Accountable care organizations are rapidly being formed with the implementation of the Affordable Care Act, and they are being established in areas where it may be easier to meet quality and cost targets, researchers at The Dartmouth Institute for Health Policy & Clinical Practice said in a study published in the journal Health Services Research.
An accountable care organization is a group of providers collectively held responsible for the overall cost and quality of care for a defined patient. ACOs and other value-based payment reforms are intended to address long-standing problems confronting U.S. health care: uneven quality, unsustainable costs, and care that is fragmented.
Dartmouth researchers looked at the scope of ACO implementation because little is know about what is driving the locations where they are being established. They found that more than half the U.S. population lives in areas where ACOs have been formed, although not all are being treated by physicians that are part of an ACO.
The study confirms concerns that the current ACO model may face barriers to implementation in many regions because formation appears to be driven by demographics and market forces.
The study identified 227 ACOs located in 27 percent of local areas, where the majority of the U.S. population lives. These areas have certain characteristics, such as higher performance on quality, higher Medicare per capita spending, fewer primary care physician groups, greater managed care penetration, lower poverty rates, and urban location.
"This is the first study to look at the formation of accountable care organizations in a systematic way and to report where ACOs might be more or less likely to form based on the characteristics of the health system and population of patients," said Valerie Lewis, principal investigator. "It is important to know if health care reforms are reaching the U.S. patient population evenly or if their formation may increase disparities in health and health care."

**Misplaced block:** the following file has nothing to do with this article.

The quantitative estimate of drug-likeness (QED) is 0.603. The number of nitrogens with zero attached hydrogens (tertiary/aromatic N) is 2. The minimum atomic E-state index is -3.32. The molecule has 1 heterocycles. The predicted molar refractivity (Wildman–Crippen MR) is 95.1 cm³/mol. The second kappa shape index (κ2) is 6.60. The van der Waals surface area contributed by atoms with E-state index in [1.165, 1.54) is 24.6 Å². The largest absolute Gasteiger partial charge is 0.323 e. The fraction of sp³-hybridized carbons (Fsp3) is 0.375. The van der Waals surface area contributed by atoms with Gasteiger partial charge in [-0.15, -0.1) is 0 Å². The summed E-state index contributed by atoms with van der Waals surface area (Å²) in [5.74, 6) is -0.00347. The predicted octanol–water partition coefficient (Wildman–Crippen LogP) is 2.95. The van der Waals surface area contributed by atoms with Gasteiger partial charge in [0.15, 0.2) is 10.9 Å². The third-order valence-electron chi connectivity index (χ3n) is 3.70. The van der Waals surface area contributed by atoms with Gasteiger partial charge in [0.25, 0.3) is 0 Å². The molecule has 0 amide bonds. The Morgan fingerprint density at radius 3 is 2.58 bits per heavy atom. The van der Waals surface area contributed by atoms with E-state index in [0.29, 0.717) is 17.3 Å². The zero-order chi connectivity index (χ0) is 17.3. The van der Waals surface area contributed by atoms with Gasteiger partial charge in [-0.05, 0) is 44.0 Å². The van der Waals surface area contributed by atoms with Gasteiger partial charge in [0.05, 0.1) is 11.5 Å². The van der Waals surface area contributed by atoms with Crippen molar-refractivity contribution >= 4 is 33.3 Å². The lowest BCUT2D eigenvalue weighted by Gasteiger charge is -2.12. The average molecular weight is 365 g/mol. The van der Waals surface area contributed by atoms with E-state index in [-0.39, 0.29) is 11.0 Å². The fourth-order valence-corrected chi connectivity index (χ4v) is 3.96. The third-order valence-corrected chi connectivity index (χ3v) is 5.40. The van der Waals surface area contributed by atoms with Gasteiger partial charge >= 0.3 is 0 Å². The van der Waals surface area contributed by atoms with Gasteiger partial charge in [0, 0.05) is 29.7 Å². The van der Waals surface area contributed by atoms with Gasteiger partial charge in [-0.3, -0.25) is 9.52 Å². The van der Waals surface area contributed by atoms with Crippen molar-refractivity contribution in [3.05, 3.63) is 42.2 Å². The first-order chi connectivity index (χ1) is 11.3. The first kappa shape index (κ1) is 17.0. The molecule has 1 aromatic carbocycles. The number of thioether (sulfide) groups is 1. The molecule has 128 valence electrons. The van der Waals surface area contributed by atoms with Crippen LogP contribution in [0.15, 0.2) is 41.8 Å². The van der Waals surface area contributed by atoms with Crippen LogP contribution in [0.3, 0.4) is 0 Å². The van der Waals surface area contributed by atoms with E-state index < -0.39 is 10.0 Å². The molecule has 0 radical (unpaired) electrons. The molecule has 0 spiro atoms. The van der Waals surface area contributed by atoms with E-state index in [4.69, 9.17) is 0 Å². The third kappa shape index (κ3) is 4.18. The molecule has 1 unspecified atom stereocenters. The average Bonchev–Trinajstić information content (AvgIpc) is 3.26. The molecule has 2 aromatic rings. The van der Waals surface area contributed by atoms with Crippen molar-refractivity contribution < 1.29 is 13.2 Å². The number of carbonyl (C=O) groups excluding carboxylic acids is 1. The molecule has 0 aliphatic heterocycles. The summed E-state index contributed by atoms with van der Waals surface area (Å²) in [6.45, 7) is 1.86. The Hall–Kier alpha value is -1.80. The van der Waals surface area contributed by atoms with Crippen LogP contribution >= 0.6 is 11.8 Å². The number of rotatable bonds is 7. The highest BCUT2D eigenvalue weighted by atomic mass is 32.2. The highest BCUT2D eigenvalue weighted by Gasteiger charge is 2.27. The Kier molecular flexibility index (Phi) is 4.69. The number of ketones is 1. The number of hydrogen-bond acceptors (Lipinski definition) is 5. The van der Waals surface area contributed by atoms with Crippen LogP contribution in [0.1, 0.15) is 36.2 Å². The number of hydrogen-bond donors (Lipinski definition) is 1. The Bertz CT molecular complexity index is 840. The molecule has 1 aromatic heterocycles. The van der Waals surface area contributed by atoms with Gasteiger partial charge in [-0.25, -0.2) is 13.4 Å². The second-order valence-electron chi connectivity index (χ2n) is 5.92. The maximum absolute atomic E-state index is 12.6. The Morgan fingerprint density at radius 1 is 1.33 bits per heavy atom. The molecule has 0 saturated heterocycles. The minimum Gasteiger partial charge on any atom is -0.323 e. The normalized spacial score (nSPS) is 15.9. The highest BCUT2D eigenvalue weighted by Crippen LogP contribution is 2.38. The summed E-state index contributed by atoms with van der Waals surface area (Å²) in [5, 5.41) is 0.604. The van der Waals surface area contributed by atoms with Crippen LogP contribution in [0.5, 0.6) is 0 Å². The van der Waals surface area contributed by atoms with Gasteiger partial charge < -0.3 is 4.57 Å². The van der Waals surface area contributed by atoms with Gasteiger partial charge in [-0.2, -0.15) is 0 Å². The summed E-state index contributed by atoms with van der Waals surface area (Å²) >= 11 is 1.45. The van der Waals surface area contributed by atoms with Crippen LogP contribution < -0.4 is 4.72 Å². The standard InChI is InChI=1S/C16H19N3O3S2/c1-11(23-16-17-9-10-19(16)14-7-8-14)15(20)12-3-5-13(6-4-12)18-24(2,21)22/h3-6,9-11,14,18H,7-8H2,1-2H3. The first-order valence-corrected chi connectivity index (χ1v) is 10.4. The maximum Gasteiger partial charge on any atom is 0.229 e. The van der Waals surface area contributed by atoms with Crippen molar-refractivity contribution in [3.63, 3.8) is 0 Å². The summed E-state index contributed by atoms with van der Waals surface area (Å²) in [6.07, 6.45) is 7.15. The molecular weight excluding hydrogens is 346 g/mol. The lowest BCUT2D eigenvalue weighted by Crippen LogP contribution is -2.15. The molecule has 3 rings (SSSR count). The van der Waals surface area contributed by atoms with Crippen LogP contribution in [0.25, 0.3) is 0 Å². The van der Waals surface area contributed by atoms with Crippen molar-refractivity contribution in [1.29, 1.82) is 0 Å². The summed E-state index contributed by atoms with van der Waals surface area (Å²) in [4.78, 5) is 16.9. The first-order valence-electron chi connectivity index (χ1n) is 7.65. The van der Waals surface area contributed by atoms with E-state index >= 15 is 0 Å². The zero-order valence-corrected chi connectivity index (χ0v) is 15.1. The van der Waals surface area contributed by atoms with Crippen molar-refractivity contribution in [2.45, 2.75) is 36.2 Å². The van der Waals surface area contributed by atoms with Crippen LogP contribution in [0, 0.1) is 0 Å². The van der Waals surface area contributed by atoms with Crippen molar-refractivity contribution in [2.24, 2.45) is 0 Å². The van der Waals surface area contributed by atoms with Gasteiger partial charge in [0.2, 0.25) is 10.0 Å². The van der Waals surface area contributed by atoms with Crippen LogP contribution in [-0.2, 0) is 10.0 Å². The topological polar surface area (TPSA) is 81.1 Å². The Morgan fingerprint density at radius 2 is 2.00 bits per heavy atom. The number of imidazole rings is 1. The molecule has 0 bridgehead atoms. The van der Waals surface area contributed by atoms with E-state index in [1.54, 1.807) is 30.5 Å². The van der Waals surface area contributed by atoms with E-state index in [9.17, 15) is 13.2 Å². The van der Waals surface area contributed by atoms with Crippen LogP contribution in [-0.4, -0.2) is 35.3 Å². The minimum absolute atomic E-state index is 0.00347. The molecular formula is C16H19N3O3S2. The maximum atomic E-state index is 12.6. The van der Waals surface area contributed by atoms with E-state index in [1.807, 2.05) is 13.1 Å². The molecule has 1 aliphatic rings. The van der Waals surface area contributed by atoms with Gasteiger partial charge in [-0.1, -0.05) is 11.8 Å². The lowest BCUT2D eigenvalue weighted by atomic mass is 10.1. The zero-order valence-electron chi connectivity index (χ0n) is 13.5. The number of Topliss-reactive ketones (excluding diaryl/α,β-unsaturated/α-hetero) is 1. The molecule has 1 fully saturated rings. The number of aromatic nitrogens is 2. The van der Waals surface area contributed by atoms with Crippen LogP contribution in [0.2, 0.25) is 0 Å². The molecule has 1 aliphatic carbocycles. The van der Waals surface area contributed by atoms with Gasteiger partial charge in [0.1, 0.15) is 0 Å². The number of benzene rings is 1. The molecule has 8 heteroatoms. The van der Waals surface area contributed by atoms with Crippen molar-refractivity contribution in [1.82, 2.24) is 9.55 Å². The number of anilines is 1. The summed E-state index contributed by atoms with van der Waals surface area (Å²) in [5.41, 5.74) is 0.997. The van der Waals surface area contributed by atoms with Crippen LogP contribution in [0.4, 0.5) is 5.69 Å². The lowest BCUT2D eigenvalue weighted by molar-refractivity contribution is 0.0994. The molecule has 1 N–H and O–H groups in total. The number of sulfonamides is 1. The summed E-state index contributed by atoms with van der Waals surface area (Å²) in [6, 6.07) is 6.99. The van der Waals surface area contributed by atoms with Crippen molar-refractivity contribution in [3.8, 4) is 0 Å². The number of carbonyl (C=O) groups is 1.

These findings provide the first empirical evidence regarding what external market factors may facilitate or inhibit ACO formation, which is uneven. ACOs are less likely to have formed in high-poverty regions and rural areas. And, they are more likely to have formed in high-cost areas and areas that are high performing on quality measures.
Organizations in high-spending regions may have greater confidence that they can reduce per capita costs than organizations in low-spending regions, the researchers said.
Physicians in regions with fewer billing groups possibly find it easier to form an ACO because these larger groups have enough patients to meet the minimum threshold of patients needed to form an ACO. Additionally, size may make it easier to negotiate contracts with major payers.
The researchers believe that organizations in rural areas or areas of high poverty may be under-resourced and have less capacity to make the capital investments necessary to implement an ACO contract.
The Dartmouth researchers say that as more data becomes available on the ACO payment model, further studies can be done to determine how many people are currently getting care through them, what the capabilities are of the ACOs, and whether they are successful at achieving the aims of reduced costs and high-quality care.
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